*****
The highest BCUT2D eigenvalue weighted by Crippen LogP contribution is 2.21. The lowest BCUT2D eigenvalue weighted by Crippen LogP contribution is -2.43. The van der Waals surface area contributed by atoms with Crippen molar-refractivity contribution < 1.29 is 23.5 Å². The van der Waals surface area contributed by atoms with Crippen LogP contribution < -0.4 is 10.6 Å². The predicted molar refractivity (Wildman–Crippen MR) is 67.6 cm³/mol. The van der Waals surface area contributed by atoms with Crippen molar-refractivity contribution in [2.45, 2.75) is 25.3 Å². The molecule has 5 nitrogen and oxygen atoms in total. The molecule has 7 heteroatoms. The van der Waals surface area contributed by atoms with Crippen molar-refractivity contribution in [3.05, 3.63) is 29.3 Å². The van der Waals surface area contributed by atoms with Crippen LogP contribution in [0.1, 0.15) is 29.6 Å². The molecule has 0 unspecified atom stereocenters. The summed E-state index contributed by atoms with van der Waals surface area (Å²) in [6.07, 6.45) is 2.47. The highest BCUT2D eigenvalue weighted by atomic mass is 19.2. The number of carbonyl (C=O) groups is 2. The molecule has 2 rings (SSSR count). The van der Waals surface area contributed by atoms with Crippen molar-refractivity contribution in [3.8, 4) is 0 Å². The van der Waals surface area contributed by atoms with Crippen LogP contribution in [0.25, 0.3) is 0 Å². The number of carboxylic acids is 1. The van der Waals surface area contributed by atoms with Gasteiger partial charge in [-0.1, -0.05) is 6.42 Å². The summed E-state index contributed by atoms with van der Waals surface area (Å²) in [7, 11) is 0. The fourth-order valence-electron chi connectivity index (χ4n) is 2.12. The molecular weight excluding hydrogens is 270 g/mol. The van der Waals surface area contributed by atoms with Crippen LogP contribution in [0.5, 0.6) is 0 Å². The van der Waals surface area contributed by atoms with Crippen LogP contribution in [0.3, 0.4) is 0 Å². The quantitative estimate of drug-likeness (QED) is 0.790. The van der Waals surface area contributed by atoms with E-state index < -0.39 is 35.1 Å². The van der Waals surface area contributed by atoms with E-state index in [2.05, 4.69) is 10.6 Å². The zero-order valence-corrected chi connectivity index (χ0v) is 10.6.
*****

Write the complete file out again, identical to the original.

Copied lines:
The highest BCUT2D eigenvalue weighted by Crippen LogP contribution is 2.21. The lowest BCUT2D eigenvalue weighted by Crippen LogP contribution is -2.43. The van der Waals surface area contributed by atoms with Crippen molar-refractivity contribution < 1.29 is 23.5 Å². The van der Waals surface area contributed by atoms with Crippen LogP contribution < -0.4 is 10.6 Å². The predicted molar refractivity (Wildman–Crippen MR) is 67.6 cm³/mol. The van der Waals surface area contributed by atoms with Crippen molar-refractivity contribution in [2.45, 2.75) is 25.3 Å². The molecule has 5 nitrogen and oxygen atoms in total. The molecule has 7 heteroatoms. The van der Waals surface area contributed by atoms with Crippen molar-refractivity contribution in [3.05, 3.63) is 29.3 Å². The van der Waals surface area contributed by atoms with Crippen LogP contribution in [0.1, 0.15) is 29.6 Å². The molecule has 0 unspecified atom stereocenters. The summed E-state index contributed by atoms with van der Waals surface area (Å²) in [6.07, 6.45) is 2.47. The highest BCUT2D eigenvalue weighted by atomic mass is 19.2. The number of carbonyl (C=O) groups is 2. The molecule has 2 rings (SSSR count). The van der Waals surface area contributed by atoms with Crippen molar-refractivity contribution in [3.8, 4) is 0 Å². The van der Waals surface area contributed by atoms with Crippen LogP contribution in [0.25, 0.3) is 0 Å². The number of carboxylic acids is 1. The van der Waals surface area contributed by atoms with Gasteiger partial charge in [-0.1, -0.05) is 6.42 Å². The summed E-state index contributed by atoms with van der Waals surface area (Å²) in [7, 11) is 0. The fourth-order valence-electron chi connectivity index (χ4n) is 2.12. The molecular weight excluding hydrogens is 270 g/mol. The van der Waals surface area contributed by atoms with Crippen LogP contribution in [0.5, 0.6) is 0 Å². The van der Waals surface area contributed by atoms with Crippen LogP contribution in [0.3, 0.4) is 0 Å². The quantitative estimate of drug-likeness (QED) is 0.790. The van der Waals surface area contributed by atoms with E-state index < -0.39 is 35.1 Å². The van der Waals surface area contributed by atoms with E-state index in [2.05, 4.69) is 10.6 Å². The zero-order valence-corrected chi connectivity index (χ0v) is 10.6.